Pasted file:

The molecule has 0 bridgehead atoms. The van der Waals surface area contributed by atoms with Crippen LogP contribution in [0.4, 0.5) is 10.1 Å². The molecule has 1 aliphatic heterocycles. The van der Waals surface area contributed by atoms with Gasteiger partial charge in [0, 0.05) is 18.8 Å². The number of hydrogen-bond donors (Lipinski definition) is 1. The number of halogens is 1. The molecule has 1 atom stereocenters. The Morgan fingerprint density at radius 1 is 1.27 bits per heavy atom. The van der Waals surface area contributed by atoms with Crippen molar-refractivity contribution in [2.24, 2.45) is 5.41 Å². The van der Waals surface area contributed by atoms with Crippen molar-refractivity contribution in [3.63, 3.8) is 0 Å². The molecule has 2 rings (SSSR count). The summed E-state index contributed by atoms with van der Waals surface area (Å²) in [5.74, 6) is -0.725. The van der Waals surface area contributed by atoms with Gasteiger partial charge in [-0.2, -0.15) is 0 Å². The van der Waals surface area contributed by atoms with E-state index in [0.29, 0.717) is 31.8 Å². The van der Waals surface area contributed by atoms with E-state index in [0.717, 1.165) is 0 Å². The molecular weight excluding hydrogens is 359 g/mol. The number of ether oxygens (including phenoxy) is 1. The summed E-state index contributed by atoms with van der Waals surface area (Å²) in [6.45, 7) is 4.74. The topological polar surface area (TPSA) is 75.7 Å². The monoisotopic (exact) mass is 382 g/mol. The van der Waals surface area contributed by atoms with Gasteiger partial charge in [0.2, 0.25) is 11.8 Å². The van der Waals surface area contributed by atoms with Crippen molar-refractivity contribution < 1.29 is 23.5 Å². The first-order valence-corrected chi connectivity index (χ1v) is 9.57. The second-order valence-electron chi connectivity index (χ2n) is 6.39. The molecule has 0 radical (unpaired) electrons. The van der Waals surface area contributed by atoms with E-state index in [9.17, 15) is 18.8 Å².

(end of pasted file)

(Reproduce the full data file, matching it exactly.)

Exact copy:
The molecule has 0 bridgehead atoms. The van der Waals surface area contributed by atoms with Crippen LogP contribution in [0.4, 0.5) is 10.1 Å². The molecule has 1 aliphatic heterocycles. The van der Waals surface area contributed by atoms with Gasteiger partial charge in [0, 0.05) is 18.8 Å². The number of hydrogen-bond donors (Lipinski definition) is 1. The number of halogens is 1. The molecule has 1 atom stereocenters. The Morgan fingerprint density at radius 1 is 1.27 bits per heavy atom. The van der Waals surface area contributed by atoms with Crippen molar-refractivity contribution in [2.24, 2.45) is 5.41 Å². The van der Waals surface area contributed by atoms with Crippen molar-refractivity contribution in [3.63, 3.8) is 0 Å². The molecule has 2 rings (SSSR count). The summed E-state index contributed by atoms with van der Waals surface area (Å²) in [5.74, 6) is -0.725. The van der Waals surface area contributed by atoms with Gasteiger partial charge in [-0.2, -0.15) is 0 Å². The van der Waals surface area contributed by atoms with E-state index in [0.29, 0.717) is 31.8 Å². The van der Waals surface area contributed by atoms with E-state index in [0.717, 1.165) is 0 Å². The molecular weight excluding hydrogens is 359 g/mol. The number of ether oxygens (including phenoxy) is 1. The summed E-state index contributed by atoms with van der Waals surface area (Å²) in [6.45, 7) is 4.74. The topological polar surface area (TPSA) is 75.7 Å². The monoisotopic (exact) mass is 382 g/mol. The van der Waals surface area contributed by atoms with Gasteiger partial charge in [0.2, 0.25) is 11.8 Å². The van der Waals surface area contributed by atoms with Crippen molar-refractivity contribution < 1.29 is 23.5 Å². The first-order valence-corrected chi connectivity index (χ1v) is 9.57. The second-order valence-electron chi connectivity index (χ2n) is 6.39. The molecule has 0 radical (unpaired) electrons. The van der Waals surface area contributed by atoms with E-state index in [9.17, 15) is 18.8 Å².